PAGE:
'Nearly 7,000 children die daily in Pakistan amid paediatric surgeons' shortage'

Dr Arshad says out of total deaths, 150 children lose thier life to congenital anomalies each day

By
M. Waqar Bhatti
World Paediatric Surgery Day 2024 observed on April 7 at a private hospital in Karachi. — Reporter
World Paediatric Surgery Day 2024 observed on April 7 at a private hospital in Karachi. — Reporter 

Nearly 7,000 infants and children die in Pakistan each day, of which 150 children lose their life to congenital anomalies, on average primarily due to severe shortage of paediatric surgeons, according to health experts.

Prof Dr Muhammad Arshad, president of the Association of Paediatric Surgeons of Pakistan (APSP), said around 2.5 million newborn children die annually and a large number of these children can be saved by increasing the number of paediatric surgeons and posting them at district headquarter (DHQ) hospitals across Pakistan.”

Pakistan needs at least 1,250 paediatric surgeons, yet only around 160-170 are currently practicing.

According to Dr Arshad, around 33% of Pakistan’s population is comprised of children less than 15 years of age, but only 0.2 paediatric surgeons are available for 100,000 people in Pakistan, while in the United States, where hardly 16% of the population is of 15 years of age, the ratio is 2.6 paediatric surgeons for 100,000 people.

“Congenital anomalies are the 5th leading cause of deaths in Pakistan, while thousands of more children die due to trauma and other health conditions including cancer, kidney stones, and others. If we have the required number of pediatric surgeons serving at public health facilities on the district level, most of these precious lives can be saved,” Dr Arshad, who is serving as the academic head of paediatric surgery at Liaquat National Hospital Karachi, observed.

Talking to Geo News in connection with World Paediatric Surgery Day 2024 observed on April 7 (today), he said that although specialised children’s hospitals are now being established in major cities, including Lahore and Karachi, he deplored that they are extremely overburdened. Children who require elective surgeries often have to wait for five to six months for their turn, resulting in serious, life-threatening complications.

— Reporter
— Reporter

“Often when children requiring surgeries are brought to the specialized medical centers, due to the delay in diagnosis, they already have developed complications, including sepsis, which makes their treatment extremely difficult and many of them die even after surgeries and treatment,” he maintained.

Prof Arshad said paediatric surgeons play a crucial role in providing specialised care to infants, children, and adolescents, particularly in diagnosing and treating surgical conditions unique to this population. However, the shortage of these skilled professionals has strained the healthcare infrastructure and hindered access to timely and quality surgical care for children in need.

“The shortage of paediatric surgeons in Pakistan is multifaceted, stemming from various challenges within the healthcare system. One primary issue is the limited number of training programs and educational opportunities available for aspiring paediatric surgeons. Despite the growing demand for paediatric surgical services, there are only a handful of institutions in Pakistan offering formal training in paediatric surgery. This scarcity of training programs has contributed to a dearth of qualified paediatric surgeons entering the workforce,” he said.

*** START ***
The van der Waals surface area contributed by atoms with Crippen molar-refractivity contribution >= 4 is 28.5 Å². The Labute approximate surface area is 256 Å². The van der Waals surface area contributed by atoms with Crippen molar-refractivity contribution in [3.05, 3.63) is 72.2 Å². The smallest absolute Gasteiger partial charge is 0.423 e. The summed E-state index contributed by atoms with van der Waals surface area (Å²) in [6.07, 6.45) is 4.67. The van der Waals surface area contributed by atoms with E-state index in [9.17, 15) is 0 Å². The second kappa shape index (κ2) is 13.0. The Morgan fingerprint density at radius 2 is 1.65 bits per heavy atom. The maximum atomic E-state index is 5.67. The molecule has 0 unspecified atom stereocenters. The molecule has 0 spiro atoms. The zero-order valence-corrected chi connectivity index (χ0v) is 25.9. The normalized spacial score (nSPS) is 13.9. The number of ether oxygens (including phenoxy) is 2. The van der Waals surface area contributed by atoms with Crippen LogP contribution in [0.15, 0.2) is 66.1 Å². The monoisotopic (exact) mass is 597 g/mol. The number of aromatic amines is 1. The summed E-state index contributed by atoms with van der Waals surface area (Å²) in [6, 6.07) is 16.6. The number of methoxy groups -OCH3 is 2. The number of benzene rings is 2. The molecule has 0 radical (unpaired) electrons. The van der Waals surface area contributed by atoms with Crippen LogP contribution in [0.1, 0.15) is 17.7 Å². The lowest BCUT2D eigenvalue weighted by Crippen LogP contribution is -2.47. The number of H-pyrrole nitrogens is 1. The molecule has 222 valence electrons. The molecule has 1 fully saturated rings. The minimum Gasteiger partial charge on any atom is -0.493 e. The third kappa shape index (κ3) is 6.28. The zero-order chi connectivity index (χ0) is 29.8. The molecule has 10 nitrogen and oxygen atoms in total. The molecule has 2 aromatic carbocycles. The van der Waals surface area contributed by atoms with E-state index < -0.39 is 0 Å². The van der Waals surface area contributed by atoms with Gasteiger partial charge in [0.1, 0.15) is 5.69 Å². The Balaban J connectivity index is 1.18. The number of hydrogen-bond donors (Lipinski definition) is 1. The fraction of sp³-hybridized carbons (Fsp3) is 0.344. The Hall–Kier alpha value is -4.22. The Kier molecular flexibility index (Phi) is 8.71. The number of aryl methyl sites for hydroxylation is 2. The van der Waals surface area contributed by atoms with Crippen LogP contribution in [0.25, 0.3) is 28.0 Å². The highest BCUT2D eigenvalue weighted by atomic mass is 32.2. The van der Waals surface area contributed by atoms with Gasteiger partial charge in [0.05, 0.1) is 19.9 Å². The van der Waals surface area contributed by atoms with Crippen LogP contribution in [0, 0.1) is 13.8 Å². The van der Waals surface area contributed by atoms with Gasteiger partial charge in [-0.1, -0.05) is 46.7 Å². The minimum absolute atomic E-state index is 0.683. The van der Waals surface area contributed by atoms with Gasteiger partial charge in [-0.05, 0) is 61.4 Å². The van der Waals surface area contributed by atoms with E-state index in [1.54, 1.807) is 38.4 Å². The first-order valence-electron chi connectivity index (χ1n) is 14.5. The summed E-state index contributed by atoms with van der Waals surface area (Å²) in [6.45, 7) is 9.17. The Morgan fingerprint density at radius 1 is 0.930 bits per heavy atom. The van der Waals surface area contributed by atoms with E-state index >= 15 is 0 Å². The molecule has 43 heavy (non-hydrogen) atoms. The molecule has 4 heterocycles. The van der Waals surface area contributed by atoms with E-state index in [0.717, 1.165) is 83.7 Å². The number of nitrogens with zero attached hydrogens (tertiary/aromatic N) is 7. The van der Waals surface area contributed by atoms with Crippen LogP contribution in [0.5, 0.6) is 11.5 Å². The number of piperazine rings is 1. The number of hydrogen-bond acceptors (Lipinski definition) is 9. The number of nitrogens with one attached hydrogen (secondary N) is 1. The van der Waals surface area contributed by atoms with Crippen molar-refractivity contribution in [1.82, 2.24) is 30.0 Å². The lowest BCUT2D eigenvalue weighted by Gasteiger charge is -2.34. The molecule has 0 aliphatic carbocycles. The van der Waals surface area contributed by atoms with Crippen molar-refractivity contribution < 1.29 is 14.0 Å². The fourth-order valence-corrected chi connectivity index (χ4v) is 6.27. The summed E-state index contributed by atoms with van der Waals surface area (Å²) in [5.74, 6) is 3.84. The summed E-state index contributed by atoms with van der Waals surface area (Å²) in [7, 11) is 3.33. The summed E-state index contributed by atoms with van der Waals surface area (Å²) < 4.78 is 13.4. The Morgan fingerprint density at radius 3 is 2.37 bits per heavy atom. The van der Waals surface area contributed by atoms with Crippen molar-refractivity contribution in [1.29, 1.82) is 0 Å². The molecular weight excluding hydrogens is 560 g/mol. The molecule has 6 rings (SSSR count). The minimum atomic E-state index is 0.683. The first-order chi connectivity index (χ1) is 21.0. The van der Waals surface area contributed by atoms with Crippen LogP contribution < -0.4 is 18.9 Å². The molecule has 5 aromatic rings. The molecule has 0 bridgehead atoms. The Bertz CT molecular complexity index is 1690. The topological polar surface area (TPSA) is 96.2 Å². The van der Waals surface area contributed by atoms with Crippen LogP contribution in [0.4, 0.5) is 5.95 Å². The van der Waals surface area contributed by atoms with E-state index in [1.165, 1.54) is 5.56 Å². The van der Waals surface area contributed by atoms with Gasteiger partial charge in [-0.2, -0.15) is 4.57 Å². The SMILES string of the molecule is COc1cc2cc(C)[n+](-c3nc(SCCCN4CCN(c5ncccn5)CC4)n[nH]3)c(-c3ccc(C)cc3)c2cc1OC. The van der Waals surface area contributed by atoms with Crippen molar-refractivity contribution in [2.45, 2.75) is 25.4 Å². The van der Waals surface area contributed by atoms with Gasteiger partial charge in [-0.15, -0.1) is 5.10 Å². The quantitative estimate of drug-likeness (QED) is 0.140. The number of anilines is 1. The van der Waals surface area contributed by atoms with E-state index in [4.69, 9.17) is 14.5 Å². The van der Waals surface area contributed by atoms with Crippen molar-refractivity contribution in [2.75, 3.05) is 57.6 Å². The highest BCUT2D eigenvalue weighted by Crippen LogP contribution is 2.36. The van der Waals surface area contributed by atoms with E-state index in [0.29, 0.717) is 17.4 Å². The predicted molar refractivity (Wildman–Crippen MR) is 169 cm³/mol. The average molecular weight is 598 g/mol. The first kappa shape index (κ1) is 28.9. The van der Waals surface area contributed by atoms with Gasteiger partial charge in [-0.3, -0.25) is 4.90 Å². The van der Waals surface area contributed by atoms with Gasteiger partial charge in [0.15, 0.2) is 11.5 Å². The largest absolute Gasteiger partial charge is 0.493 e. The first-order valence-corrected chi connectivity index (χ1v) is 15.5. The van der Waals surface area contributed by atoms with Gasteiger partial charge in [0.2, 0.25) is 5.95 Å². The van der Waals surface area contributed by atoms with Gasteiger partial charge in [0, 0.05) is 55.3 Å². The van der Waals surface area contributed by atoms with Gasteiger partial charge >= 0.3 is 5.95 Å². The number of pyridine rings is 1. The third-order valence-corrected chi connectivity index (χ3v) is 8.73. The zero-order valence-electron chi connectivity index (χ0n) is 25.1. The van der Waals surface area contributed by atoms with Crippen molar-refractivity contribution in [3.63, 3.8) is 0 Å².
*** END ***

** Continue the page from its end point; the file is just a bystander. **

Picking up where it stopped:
Due to the lack of opportunities and jobs in the public sector, every year dozens of trained and qualified pediatric surgeons leave Pakistan for Europe, America, and the Middle East, where they are welcomed with open arms, he said, but claimed that paediatric surgeons would love to serve if they are provided opportunities and incentives in their own country.

He pointed out that the existing pediatric surgery workforce in Pakistan faces significant workload pressures and resource constraints. Many pediatric surgeons are overburdened with high caseloads, leading to burnout and fatigue. Additionally, inadequate access to essential surgical equipment, facilities, and support staff further exacerbates the challenges faced by pediatric surgeons in delivering optimal care to their patients.

“The shortage of pediatric surgeons has profound implications for the health outcomes of children in Pakistan. Delayed or inadequate surgical interventions can result in complications, long-term disabilities, and even loss of life for pediatric patients,” he said, adding that the lack of access to specialized pediatric surgical care disproportionately affects vulnerable populations, including children from low-income families and rural communities, who may face barriers in accessing healthcare services.

“There is a need to increase medical students’ exposure to paediatric surgery and strengthen paediatric surgery training programmes across the country. This includes increasing the number of residency positions, enhancing the quality of training, and providing opportunities for continuing medical education and professional development for practicing pediatric surgeons. Additionally, investment in healthcare infrastructure and resources is essential to support pediatric surgical services,” he suggested.

Other experts believe initiatives to incentivise medical students to pursue careers in paediatric surgery, such as scholarships, grants, and loan forgiveness programmes, can help attract and retain talented individuals in this specialty. Promoting interdisciplinary collaboration and telemedicine initiatives can help extend the reach of paediatric surgical services to underserved areas and improve access to care for children in remote regions.